Monica Cortes Viharo (right) plays Jackie O., a prostitute at a crossroads, in Charles Pike’s Ghost Train Coming, a Performers Under Stress production. Valerie Fachman plays The King, a sort of guardian angel to Jackie O. Photos by Scott Baker
Sometimes a Tiki Goddess ends up as a sex worker seeking salvation.
Monica Cortes Viharo has a perfectly respectable day job running a U.C. Berkeley Learning Center and even more respectable side gig as the Tiki Goddess, a hostess of sorts, at her husband Will “The Thrill” Viharo’s Thrillville monthly B-movie extravaganzas at the Cerrito Speakeasy Theatre in El Cerrito.
She has yet another side gig as a busy Bay Area actress, and in her next show, the world premiere of Charles Pike’s dark comedy Ghost Train Coming for Performers Under Stress, she plays Jackie O., a lady of the evening finding redemption with what might be the ghost of Elvis.
In short, you’d be hard pressed to find someone leading a more interesting life than Monica Cortes Viharo’s.
The Bay Area native – she was born in the Hayward/Union City area, where she says the most interesting thing was the drive-in – got her taste for theater the way so many other actors did: in an elementary production of The Wizard of Oz. She was the Wicked Witch of the West.
“It was a life-altering moment,” she says. “Everyone thought I was insane because I had the little voice going and they were all like, `It’s just a play in the cafeteria.’ I didn’t know then I was Method.”
And like so many actors, Cortes Viharo attempted to pursue other, more potentially lucrative, fields of study but was eventually sucked into the Theatre Department at U.C. Berkeley, though she didn’t abandon her political science interests entirely.
She won a major theater prize that came with some money – enough for a down payment on her first car, which she only got rid of a couple years ago – but reality intruded on her theater career, and she ended up getting into the world of education, which eventually led to her current gig running student tutoring and technology programs at Cal.
Theater could have gone completely by the wayside if her husband hadn’t forced the issue.
“He encouraged me to do what I love,” Cortes Viharo says. “I credit him with my career because he basically locked me in my bedroom and said today you’re addressing envelopes and sending headshots to agents. From that, I got an agent, who I’ve been with for eight years.”
Commercial work, including appearances on “Nash Bridges,” the Bay Area-shot Don Johnson cop show that local actors referred to as “jury duty” because they were called to action so frequently, gave her some experience and financial wherewithal to pursue theater, her “true love.”
Cortes Viharo recently received a grant of $2,500 from the Theatre Bay Area ATLAS program, which aims to train actors to approach their profession as a true business, complete with career maps and mentors. The program also allows its select participants a slot in the TBA general auditions, which is how Cortes Viharo hooked up with Scott Baker, director of Ghost Train Coming and a co-founder of Performers Under Stress, which was originally founded in Chicago.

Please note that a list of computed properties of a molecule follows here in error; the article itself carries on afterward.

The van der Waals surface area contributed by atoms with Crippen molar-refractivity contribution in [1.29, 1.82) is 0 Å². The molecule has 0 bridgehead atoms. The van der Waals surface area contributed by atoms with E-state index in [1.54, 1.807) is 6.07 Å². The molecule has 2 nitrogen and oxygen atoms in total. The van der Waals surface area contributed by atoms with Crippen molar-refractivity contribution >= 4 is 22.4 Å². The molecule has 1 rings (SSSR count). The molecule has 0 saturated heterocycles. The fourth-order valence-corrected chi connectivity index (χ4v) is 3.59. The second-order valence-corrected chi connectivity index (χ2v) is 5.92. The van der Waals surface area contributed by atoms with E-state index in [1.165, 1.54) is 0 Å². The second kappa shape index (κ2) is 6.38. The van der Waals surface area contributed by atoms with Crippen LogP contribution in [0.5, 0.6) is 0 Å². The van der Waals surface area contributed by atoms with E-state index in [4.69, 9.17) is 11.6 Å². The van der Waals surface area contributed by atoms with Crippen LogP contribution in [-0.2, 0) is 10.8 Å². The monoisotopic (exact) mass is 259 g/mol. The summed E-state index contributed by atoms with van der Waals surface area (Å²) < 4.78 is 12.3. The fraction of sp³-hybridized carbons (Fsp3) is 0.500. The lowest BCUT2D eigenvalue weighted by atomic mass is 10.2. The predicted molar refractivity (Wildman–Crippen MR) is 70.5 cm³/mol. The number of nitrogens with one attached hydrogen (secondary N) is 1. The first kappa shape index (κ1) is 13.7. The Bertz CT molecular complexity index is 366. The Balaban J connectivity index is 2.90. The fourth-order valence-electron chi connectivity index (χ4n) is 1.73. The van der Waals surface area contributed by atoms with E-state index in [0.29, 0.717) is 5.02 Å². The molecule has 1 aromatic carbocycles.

Now the actress finds herself in a wild play, which begins performances Thursday, Oct. 30 at The Garage in San Francisco.
Playing Jackie O., a prostitute looking for a way out, has been interesting for Cortes Viharo (seen as Jackie O. at right with Vincent Fasso as Melvin Purple).
“Jackie is at a crossroads in her life,” she says. “She has a pimp named Doc who terrorizes her in subtle and not-so-subtle ways, and she has to decide if she can get out or not. She’s really very complex, very poignant and very funny. I get to do a little of everything: fall in love, get sexually violated, shoot someone, get into a major fight. And then there’s the guardian angel, the Elvis figure, played by a woman, who listens to Jackie and helps prepare her for what’s to come.”
The actor’s goal of doing bigger, meatier roles is certainly coming true with Jackie O., and that’s just fine with Cortes Viharo.
“This is not easy stuff,” she says. “I have worked out so many muscles doing this show. I’ve been looking for roles that are challenging, that force me to suck sometimes and reevaluate my approach. Jackie is great that way because she’s a total triathlon.”
That’s quite different from Cortes Viharo’s recurring gig as the Tiki Goddess at the kitschy Thrillville, where her major role is to display a lot of cleavage, run a trivia contest and spin a prize wheel.
“We sort of live in this world we call Thrillville, which is all about B-movies, monsters, robots, tikis – you know, ’50s and ’60s Americana, which I’ve always been into,” Cortes Viharo says. “It’s a lot of fun, but I’m so not a movie person. When the movie starts, I usually cuddle up and fall asleep. I joke that I’ve seen the first 10 minutes of every bad movie ever made.”
There may be more school ahead for Cortes Viharo – perhaps a PhD – and maybe some teaching.
“I’ve always been interested in theater as intellectual work,” she says. “I’d love to be in a situation where I can teach theater as literature or as history.”
Ghost Train Coming runs Oct. 30-Nov. 22 at The Garage, 975 Howard St., San Francisco. Tickets are $15 (or $7 at the door plus a roll of two dice). Call 415-585-1221 or visit www.pustheatre.com or www.brownpapertickets.com.